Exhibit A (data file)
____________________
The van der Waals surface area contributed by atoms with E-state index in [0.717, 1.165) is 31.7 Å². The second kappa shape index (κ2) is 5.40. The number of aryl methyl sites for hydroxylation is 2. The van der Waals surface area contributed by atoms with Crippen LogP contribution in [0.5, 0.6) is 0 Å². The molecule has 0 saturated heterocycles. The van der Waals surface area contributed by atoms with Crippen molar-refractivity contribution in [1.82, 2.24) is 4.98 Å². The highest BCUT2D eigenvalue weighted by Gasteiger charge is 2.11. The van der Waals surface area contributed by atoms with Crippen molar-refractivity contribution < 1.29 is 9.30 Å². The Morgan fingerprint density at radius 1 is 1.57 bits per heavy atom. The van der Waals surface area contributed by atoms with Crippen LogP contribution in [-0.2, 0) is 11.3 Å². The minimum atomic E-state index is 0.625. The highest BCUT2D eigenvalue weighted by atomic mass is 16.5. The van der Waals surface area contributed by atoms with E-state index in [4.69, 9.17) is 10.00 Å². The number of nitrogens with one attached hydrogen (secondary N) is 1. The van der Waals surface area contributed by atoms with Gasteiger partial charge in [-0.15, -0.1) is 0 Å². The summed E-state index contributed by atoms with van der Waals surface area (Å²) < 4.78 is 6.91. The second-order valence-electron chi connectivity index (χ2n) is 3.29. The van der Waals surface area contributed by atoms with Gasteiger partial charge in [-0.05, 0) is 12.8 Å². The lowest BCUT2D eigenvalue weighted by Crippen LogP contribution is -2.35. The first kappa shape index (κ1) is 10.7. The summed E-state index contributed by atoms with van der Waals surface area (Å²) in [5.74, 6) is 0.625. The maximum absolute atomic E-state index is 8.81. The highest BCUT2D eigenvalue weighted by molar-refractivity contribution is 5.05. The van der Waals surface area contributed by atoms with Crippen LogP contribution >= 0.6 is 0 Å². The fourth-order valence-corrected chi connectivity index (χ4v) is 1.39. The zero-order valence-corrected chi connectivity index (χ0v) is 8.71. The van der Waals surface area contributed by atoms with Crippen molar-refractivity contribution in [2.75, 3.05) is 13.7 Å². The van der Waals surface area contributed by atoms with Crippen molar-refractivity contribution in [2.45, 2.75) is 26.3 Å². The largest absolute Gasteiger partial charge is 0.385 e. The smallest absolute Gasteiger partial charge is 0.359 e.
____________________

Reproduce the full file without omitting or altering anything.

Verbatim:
The van der Waals surface area contributed by atoms with E-state index in [0.717, 1.165) is 31.7 Å². The second kappa shape index (κ2) is 5.40. The number of aryl methyl sites for hydroxylation is 2. The van der Waals surface area contributed by atoms with Crippen LogP contribution in [0.5, 0.6) is 0 Å². The molecule has 0 saturated heterocycles. The van der Waals surface area contributed by atoms with Crippen molar-refractivity contribution in [1.82, 2.24) is 4.98 Å². The highest BCUT2D eigenvalue weighted by Gasteiger charge is 2.11. The van der Waals surface area contributed by atoms with Crippen molar-refractivity contribution < 1.29 is 9.30 Å². The Morgan fingerprint density at radius 1 is 1.57 bits per heavy atom. The van der Waals surface area contributed by atoms with Crippen LogP contribution in [-0.2, 0) is 11.3 Å². The minimum atomic E-state index is 0.625. The highest BCUT2D eigenvalue weighted by atomic mass is 16.5. The van der Waals surface area contributed by atoms with E-state index in [4.69, 9.17) is 10.00 Å². The number of nitrogens with one attached hydrogen (secondary N) is 1. The van der Waals surface area contributed by atoms with Gasteiger partial charge in [-0.15, -0.1) is 0 Å². The summed E-state index contributed by atoms with van der Waals surface area (Å²) < 4.78 is 6.91. The second-order valence-electron chi connectivity index (χ2n) is 3.29. The van der Waals surface area contributed by atoms with Gasteiger partial charge in [-0.05, 0) is 12.8 Å². The lowest BCUT2D eigenvalue weighted by Crippen LogP contribution is -2.35. The first kappa shape index (κ1) is 10.7. The summed E-state index contributed by atoms with van der Waals surface area (Å²) in [5.74, 6) is 0.625. The maximum absolute atomic E-state index is 8.81. The highest BCUT2D eigenvalue weighted by molar-refractivity contribution is 5.05. The van der Waals surface area contributed by atoms with Crippen LogP contribution >= 0.6 is 0 Å². The fourth-order valence-corrected chi connectivity index (χ4v) is 1.39. The zero-order valence-corrected chi connectivity index (χ0v) is 8.71. The van der Waals surface area contributed by atoms with Crippen molar-refractivity contribution in [2.75, 3.05) is 13.7 Å². The van der Waals surface area contributed by atoms with Crippen molar-refractivity contribution in [2.45, 2.75) is 26.3 Å². The largest absolute Gasteiger partial charge is 0.385 e. The smallest absolute Gasteiger partial charge is 0.359 e.